Consider this one. The research extensively covered important aspects, such as how suicide is a complex problem caused by multiple factors. The survey included statistics on suicides, suicide prevention policies and strategies, specific cases reported in the media, online financial fraud and the need to involve all stakeholders, and the infrastructure support and intervention needed to prevent suicides in India.

So time and again, the study denied the alleged link between the suicides and online rummy.

The government of Tamil Nadu, to introduce new legislation to regulate online gaming, had formed a committee and asked all stakeholders for input.

Unlike betting, when run by legalized and responsible operators, online gaming provides users with the thrill of playing a game and also strengthens players’ cognitive skills.

The Esports Players Welfare Association (EPWA) has raised the issue with the state government not to criminalize online skill-based gamers.

While representing the Department of Home, Prohibition, and Excise Department of Tamil Nadu on Aug. 11, EPWA advised that online skill-based players should not be labeled as gamblers, the nonprofit said in a press release.

“Multiple legislation and placing skill-based games in the same category as gambling leads to criminalization of skill-based players,” said EPWA director Shivani Jha. “While India participates in international tournaments and developers create new games, it is imperative for the state to regulate online skills-based gaming.”

EPWA requested the government of Tamil Nadu to provide a safe haven for professional, amateur and casual online skill games “as an exemption from the scope of state-related gambling or gambling laws”.

Instead of blaming online gaming companies, it’s important to take mental health seriously, according to the study. It doesn’t happen in India. In India, people with severe mental illness often turn to temples and shrines first, not doctors. The main reason for individuals in India to lose their mental health is the lack of awareness and sensitivity about the issue. In addition, there is a significant stigma surrounding people who suffer from a mental disorder. Therefore, it should be noted that correlation does not equate to causation in the context of suicide. Suicide is a complex problem with many reasons and causes for suicidal thoughts.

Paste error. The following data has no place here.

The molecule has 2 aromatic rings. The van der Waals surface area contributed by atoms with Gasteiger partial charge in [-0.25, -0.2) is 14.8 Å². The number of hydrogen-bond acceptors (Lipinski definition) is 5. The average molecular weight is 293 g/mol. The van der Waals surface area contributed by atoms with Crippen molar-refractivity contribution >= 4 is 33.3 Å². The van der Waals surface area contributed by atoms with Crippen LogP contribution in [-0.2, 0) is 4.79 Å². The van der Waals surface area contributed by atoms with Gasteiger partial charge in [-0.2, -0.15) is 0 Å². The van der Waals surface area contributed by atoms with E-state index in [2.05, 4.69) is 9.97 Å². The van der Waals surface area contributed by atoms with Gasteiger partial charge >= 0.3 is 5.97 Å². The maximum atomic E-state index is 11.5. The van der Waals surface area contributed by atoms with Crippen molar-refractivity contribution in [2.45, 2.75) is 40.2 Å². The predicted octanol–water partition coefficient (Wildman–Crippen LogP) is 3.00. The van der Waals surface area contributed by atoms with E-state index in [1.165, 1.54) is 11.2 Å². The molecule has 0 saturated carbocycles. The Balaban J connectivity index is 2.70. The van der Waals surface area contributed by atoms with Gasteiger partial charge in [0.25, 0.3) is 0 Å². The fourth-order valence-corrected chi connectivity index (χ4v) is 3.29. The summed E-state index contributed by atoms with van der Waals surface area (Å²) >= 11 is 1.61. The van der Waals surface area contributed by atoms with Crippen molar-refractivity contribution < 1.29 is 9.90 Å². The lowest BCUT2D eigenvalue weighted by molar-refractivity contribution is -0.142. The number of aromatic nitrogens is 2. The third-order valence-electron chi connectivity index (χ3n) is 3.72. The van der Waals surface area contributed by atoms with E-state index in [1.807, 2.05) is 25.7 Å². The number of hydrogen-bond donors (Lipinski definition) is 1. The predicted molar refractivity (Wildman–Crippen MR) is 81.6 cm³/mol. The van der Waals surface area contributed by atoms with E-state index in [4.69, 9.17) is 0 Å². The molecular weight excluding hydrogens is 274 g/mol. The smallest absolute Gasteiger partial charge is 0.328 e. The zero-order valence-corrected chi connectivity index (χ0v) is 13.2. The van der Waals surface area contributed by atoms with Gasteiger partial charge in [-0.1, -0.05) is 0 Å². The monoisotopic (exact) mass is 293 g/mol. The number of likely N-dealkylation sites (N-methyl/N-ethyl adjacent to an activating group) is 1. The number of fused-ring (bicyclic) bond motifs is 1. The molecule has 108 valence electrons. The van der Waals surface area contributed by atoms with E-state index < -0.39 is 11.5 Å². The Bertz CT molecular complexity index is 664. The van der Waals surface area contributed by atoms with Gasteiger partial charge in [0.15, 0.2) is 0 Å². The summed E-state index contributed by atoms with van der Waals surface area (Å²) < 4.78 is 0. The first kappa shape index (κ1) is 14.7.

According to the Million Death Study (MDS), one in 77 Indians over the age of 15 is at risk of dying from suicide by age 80. The risk is higher in men (one in 59) than in women (one in 100).

The risk is especially high in South India (one in 29 men and one in 56 women) compared to other parts of India. A disproportionately high 42 percent of male suicides and 40 percent of female suicides occur in the four southern states of Andhra Pradesh, Karnataka, Kerala and Tamil Nadu, which make up 22 percent of India’s population.

The finding is consistent with observations in other parts of the world that increasing modernization, potentially leading to greater isolation and the collapse of family support systems, is associated with high suicide rates, while traditional societies have lower suicide rates.

The study further notes: “The available data from Tamil Nadu may not be sufficient to conclude that online games are responsible for pushing youth towards a suicide epidemic. Understanding this complex issue can be gained by conducting more in-depth research with a larger sample size and relevant, robust and validated research design to uncover the root causes for such suicides rather than relying solely on the hyped reports which can be misleading.”



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The above views are those of the author.